Melissa Kaori S. Litao, MD, and Deepak M. Kamat, MD, PhD
Children’s Hospital of Michigan, Detroit, Michigan
A 1-month-old boy presented to the clinic for a routine well-child visit. His mother brought up no concerns, but on physical examination, a soft, fleshy mass was noted to be protruding from the boy’s umbilical area. The mother denied noting any drainage from the area. The umbilical cord had fallen off before the first week of life. The infant was otherwise well. He received a diagnosis of umbilical granuloma.
The umbilical cord is formed from the combination of the yolk stalk, containing the omphalomesenteric duct, and the body stalk, containing the two umbilical arteries, the umbilical vein, and the allantois.1,2 The omphalomesenteric duct connects the fetal intestinal tract and the abdominal wall, and it is obliterated between the fifth and ninth weeks of gestation.2,3 The proximal allantois becomes the urachus, which connects the urinary bladder and the umbilicus; this should close by birth.1,2 After the umbilical cord sloughs off, usually within 2 to 3 weeks after birth, the umbilical ring becomes covered anteriorly by skin and posteriorly by peritoneum.
If incomplete epithelialization occurs over the ring, granulation tissue may appear. Overgrowth of granulation tissue leads to the formation of an umbilical granuloma, which can be noted on physical examination as a round, wet mass, often pink or reddish, usually ranging from 3 to 10 mm in diameter. The lesion can be pedunculated.2,3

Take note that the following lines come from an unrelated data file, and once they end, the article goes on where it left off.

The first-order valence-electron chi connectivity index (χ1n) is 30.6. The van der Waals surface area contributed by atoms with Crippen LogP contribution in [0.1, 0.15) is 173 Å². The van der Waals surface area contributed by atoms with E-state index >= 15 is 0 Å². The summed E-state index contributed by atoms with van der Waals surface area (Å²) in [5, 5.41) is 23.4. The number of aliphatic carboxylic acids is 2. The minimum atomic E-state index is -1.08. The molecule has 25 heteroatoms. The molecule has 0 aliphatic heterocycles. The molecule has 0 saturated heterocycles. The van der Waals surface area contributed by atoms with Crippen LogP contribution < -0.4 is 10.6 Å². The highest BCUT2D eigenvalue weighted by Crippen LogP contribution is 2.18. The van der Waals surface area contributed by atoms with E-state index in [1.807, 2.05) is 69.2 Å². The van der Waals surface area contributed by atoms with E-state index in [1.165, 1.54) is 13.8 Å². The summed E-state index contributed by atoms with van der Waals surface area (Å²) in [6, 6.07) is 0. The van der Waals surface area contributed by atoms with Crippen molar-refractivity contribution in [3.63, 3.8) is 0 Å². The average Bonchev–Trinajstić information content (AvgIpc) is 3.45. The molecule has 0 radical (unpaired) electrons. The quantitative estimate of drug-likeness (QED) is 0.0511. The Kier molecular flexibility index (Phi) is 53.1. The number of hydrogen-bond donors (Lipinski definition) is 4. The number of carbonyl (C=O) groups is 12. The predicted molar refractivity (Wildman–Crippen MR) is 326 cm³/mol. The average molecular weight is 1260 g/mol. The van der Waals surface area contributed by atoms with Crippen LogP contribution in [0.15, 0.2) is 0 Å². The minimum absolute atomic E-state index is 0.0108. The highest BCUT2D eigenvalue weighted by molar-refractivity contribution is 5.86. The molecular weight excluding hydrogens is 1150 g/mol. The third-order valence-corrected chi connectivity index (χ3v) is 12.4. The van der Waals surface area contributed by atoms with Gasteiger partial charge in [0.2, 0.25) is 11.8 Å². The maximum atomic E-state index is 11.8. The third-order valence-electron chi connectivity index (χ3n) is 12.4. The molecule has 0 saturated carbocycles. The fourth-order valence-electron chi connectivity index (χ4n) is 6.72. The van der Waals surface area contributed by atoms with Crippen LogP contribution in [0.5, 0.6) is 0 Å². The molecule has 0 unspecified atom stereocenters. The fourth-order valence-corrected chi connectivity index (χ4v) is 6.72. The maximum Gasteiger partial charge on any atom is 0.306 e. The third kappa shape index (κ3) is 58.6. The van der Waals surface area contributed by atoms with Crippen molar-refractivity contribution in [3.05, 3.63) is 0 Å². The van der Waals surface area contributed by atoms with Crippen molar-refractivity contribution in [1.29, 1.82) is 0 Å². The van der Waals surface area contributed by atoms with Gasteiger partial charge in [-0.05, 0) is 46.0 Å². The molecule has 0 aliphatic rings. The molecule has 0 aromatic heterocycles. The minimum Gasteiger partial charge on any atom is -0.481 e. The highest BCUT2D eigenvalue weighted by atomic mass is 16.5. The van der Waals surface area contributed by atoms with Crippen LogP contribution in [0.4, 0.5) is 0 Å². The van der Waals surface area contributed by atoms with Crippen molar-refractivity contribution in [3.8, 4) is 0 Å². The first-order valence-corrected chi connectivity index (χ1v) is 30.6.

It is important to consider a patent urachus or omphalomesenteric duct in the differential diagnosis, so a history of drainage from the area (fluid in the former, and fecaloid in the latter) must be obtained.3 The diagnosis is made clinically.
Umbilical granuloma most commonly is treated with cauterization with silver nitrate, 75%. Surgical resection is an option for large granulomas or those resistant to cauterization.2,3
1. Moore KL, Persaud TVN, Torchia MG. The Developing Human: Clinically Oriented Embryology. 9th ed. Philadelphia, PA: Elsevier Saunders; 2013.
2. Nagar H. Umbilical granuloma: a new approach to an old problem. Pediatr Surg Int. 2001;17(7):513-514.
3. Pomeranz A. Anomalies, abnormalities, and care of the umbilicus. Pediatr Clin North Am. 2004;51(3):819-27.